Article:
Exercise 1.3 : Review & Observations

In the photographs of the jetty used in 1.3 (1) , (below) there is a clear line for the viewer to follow which naturally leads them out of the frame. The choice of the jetty was an attempt (of sorts) to provide a metaphor. In the same way as the jetty directs the viewers eye along its structure, so too does the jetty itself mirror the journey from land out to sea.

The use of the lines informed by the architecture of the forts in 1.3 (2) below seeks to give the sense that the picture is only part of a much bigger whole.  Although I clearly had choice over what was contained within each of the photographs , the jetty images were dependent upon me ensuring that the entire seaward end of the structure remained in view. With the brickwork I was able to select aspects of the wall which could form a complete image in their own right, without needing to show the entirety of the fort.

Cropping vs framing:

Framing is the act of using the parameters of the lens as an indicator of what will appear in the final image. Naturally there are still creative choices to be made by the photographer as they compose the image.

Cropping is the act of removing elements of the photograph which detract from the overall image, in order to strengthen the final image. (The creative choice still rests with the photographer, as final arbiter of the editing process).

Kite. Ijmuiden aan Zee , NL. John Callaway [2016]

Kite. Ijmuiden aan Zee , NL. John Callaway [2016]

Beached... John Callaway [2016]

Beached… John Callaway [2016]

As an illustration, the two images above are cropped versions of the original photographs (below) taken in response to the brief for 1.3(1). I think that the image of the beach huts is much stronger in the cropped version, although I think the kite flyer on the beach image works equally as well both cropped and un-cropped because of the  windblown sand in the foreground.

 

 

 

Advertisements

Exercise 1.3 (2) Line

“Take a number of shots using lines to flatten the pictorial space. To avoid the effects of perspective, the sensor/film plane should be parallel to the subject and you may like to try a high viewpoint (i.e. looking down). Modern architecture offers strong lines and dynamic diagonals, and zooming in can help to create simpler, more abstract compositions.”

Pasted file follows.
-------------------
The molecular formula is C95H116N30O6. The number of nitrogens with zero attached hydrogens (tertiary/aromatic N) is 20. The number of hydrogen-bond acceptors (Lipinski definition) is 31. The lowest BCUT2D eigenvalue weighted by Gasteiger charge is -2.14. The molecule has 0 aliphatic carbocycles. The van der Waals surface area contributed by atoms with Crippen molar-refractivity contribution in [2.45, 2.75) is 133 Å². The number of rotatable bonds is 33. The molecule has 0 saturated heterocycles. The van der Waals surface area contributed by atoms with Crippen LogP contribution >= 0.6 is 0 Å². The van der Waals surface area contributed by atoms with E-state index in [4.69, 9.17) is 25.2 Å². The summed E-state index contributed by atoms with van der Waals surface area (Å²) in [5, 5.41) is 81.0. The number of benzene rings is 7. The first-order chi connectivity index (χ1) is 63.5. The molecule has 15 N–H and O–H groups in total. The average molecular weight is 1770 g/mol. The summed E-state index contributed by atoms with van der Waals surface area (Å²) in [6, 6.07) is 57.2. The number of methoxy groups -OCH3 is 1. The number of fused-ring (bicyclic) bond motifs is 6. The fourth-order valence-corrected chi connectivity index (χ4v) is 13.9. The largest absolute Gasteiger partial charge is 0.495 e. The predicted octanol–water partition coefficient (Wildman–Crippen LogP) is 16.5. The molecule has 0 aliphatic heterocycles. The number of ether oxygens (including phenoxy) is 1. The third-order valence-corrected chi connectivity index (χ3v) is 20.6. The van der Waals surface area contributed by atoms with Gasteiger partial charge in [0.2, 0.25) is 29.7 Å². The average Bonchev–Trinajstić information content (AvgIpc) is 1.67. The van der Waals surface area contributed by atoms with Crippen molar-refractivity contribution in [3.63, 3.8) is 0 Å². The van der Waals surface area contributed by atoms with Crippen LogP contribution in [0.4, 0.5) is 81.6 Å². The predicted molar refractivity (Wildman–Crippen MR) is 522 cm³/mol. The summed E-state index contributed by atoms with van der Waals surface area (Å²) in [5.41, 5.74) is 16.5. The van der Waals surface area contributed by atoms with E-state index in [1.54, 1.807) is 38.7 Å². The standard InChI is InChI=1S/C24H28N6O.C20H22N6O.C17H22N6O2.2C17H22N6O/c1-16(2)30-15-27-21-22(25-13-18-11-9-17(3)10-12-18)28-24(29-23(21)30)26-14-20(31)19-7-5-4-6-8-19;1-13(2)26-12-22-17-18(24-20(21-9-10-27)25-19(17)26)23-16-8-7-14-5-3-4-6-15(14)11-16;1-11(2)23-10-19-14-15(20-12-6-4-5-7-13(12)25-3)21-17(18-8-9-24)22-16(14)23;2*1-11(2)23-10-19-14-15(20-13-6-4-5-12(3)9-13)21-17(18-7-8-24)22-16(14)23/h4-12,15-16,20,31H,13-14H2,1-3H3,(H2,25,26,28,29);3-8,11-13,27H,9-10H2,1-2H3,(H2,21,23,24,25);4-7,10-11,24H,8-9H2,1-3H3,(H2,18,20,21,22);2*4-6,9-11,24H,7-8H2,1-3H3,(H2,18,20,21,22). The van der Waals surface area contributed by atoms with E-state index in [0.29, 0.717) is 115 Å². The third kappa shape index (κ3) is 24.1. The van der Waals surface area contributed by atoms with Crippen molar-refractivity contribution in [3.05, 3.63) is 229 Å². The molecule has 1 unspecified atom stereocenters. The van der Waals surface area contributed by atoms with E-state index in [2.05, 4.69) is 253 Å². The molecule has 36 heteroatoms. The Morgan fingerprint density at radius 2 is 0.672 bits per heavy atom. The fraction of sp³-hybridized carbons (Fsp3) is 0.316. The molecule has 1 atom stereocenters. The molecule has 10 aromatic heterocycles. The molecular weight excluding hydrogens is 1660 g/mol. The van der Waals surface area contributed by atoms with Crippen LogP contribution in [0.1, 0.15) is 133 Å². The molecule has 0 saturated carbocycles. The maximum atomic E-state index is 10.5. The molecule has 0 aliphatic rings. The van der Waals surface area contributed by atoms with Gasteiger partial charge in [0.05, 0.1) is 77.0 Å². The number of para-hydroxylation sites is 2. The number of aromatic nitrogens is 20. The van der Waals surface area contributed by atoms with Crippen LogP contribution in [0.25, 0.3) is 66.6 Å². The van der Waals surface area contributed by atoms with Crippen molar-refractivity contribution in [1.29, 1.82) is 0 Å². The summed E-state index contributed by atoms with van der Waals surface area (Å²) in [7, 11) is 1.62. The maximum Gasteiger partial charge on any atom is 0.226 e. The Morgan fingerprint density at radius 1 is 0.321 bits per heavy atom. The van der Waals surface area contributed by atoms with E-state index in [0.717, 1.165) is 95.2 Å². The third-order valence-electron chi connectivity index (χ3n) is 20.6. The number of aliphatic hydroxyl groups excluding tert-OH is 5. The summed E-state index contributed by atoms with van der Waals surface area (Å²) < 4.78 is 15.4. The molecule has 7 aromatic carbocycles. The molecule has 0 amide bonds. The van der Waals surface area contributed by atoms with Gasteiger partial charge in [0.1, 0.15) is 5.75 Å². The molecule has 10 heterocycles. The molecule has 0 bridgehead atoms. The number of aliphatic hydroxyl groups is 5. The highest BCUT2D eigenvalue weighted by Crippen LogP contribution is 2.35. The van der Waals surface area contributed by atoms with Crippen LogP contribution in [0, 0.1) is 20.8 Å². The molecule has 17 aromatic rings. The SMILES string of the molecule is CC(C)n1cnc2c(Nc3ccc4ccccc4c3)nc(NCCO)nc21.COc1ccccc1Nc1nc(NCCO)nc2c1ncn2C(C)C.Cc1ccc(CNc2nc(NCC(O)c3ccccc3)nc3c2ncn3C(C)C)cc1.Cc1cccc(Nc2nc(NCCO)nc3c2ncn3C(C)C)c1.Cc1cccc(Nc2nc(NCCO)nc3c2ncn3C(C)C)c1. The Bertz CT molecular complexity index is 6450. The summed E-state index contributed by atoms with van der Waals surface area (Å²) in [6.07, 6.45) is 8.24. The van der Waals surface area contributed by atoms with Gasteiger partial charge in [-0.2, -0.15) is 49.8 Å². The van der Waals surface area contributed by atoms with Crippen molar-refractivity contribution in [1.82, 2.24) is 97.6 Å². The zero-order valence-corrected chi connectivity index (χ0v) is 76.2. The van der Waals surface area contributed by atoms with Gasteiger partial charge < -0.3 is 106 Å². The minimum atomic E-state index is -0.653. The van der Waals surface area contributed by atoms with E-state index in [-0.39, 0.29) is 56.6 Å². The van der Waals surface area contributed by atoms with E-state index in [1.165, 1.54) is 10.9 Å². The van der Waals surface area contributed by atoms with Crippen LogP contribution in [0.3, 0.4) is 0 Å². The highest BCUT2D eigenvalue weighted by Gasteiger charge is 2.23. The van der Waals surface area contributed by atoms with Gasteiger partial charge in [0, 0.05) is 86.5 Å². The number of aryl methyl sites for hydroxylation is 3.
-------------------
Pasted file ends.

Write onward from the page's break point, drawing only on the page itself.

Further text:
Early evening walk around a couple of the Palmerston Forts built during the Victorian period on the recommendations of the 1860 Royal Commission on the Defence of the United Kingdom.

The works were also known as Palmerston’s Follies, partly because the first ones, around Portsmouth, had their main armament facing inland to protect Portsmouth from a land-based attack, which gave the impression that they faced the wrong way to defend from a French attack. Also because they were considered of questionable military value. The images above are from the inward facing walls of Forts Widley and Fort Purbrook.

I like the  abstract quality of the brickwork and slowly decaying windows and iron work and thought it would be a good source of a flattened image because of the large expanse of brickwork.

Wasn’t expecting the dog, but quite liked its juxtaposition with the CCTV camera!

Exercise 1.3 (1) Line

“Take a number of shots using lines to create a sense of depth. Shooting with a wide- angle lens (zooming out) strengthens a diagonal line by giving it more length within the frame. The effect is dramatically accentuated if you choose a viewpoint close to the line”.

Langstone Harbour. John Callaway [2016]

Langstone Harbour. John Callaway [2016]

Living by the sea, I wanted to try and use the projection of a jetty as a means of creating a sense of depth. There is a large expanse of blue sea and sky in each photograph. The aim was therefore to use the jetty as both the focal point and the sign post into the distance.

I think that both photographs do this quite well, although the second image (below) is a far stronger image, as there are less distractions. I think that the shingle and metal objects in the foreground of the image above still make an interesting photograph, but at the expense of drawing the viewer fully into the picture.

Jetty. John Callaway [2016]

Jetty. John Callaway [2016]